What should I expect at the final “walk through?”

 Whether you buy a new home or one that has been occupied before, you want to make a final inspection before settlement. The “walk-through” should be scheduled long enough before settlement so any problems can be solved before you receive the keys.

  • Examine the home closely Examine the home closely to see that any contingencies the seller agreed to have been attended to. Then look for any flaws that might have escaped your notice earlier. For instance, how does the home look without your predecessors' furniture? Has the builder made any changes since you saw the home before? Are the items that are supposed to remain still there?
  • Negotiate problems In some cases, problems will have to be taken care of after settlement. Just make sure you have a written agreement to that effect (with a timetable specified), to prevent misunderstandings.
  • Ask all your questions Don't be shy about asking questions during your final walk-through. Make a checklist of questions and answers and put your requests in writing as soon after the inspection as possible.
  • Get some help if needed If you're not sure what questions to ask, take your agent or an experienced inspector along with you. Or consult a home maintenance book ahead of time to alert you to problem areas.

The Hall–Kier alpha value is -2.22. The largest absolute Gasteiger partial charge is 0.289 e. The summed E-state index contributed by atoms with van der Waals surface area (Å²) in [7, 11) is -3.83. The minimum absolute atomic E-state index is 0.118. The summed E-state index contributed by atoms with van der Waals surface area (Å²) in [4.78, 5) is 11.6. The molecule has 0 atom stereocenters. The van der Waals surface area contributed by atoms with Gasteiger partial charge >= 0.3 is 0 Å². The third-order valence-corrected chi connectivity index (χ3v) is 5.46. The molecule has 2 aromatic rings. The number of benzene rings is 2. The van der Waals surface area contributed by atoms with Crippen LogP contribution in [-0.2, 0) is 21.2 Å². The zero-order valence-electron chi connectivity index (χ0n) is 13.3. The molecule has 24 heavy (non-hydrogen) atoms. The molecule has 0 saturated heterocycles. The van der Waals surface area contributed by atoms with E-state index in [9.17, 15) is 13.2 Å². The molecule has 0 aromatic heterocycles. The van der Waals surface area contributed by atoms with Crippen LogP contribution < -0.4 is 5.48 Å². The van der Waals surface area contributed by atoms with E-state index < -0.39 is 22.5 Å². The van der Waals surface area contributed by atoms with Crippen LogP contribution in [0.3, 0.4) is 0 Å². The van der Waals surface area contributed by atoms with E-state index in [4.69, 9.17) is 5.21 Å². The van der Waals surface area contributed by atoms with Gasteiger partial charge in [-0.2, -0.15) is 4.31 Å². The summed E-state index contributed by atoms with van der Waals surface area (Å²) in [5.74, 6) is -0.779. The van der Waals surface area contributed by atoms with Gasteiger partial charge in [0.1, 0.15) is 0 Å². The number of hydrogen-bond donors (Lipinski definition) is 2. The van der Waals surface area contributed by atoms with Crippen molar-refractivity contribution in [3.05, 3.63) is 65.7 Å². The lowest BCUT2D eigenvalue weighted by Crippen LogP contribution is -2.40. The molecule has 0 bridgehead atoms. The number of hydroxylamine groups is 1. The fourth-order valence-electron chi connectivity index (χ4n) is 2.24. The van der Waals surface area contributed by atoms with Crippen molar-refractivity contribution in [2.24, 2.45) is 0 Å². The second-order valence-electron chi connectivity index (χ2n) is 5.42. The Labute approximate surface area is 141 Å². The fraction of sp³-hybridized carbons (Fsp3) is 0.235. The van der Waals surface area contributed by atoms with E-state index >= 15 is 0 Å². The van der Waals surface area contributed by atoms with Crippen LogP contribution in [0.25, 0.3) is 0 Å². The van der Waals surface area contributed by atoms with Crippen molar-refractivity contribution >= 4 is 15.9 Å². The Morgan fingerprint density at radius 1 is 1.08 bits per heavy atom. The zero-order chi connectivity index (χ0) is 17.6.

We can help with every step of your home-buying experience. Call us or e-mail us now.

Once a settlement date is set, can it be changed?

 Settlement it the last step in home buying – before the moving begins, that is! Sometimes called closing, settlement is where the seller receives the funds from the buyer and the buyer gets proof of ownership. While everyone does their best to meet the settlement date, it is important to remember that many things can crop up to delay the settlement.
For instance:

  • Credit problems Problems with buyer's credit history that must be explained.
  • Paperwork delays Unforeseen delays in processing lending paperwork.
  • Appraisal problems Delays in property's appraisal.
  • Contingencies Inspections and/or repairs that must be completed before settlement.
  • Unresolved liens Liens against the property that need to be resolved.
  • Personal Problems Personal problems (such as a death in the family) that lead to rescheduling.

Remember, delays in settlement do not necessarily mean the transaction is falling apart. Most transactions do eventually go to settlement. Many problems can be straightened out in a day or so. The key is flexibility.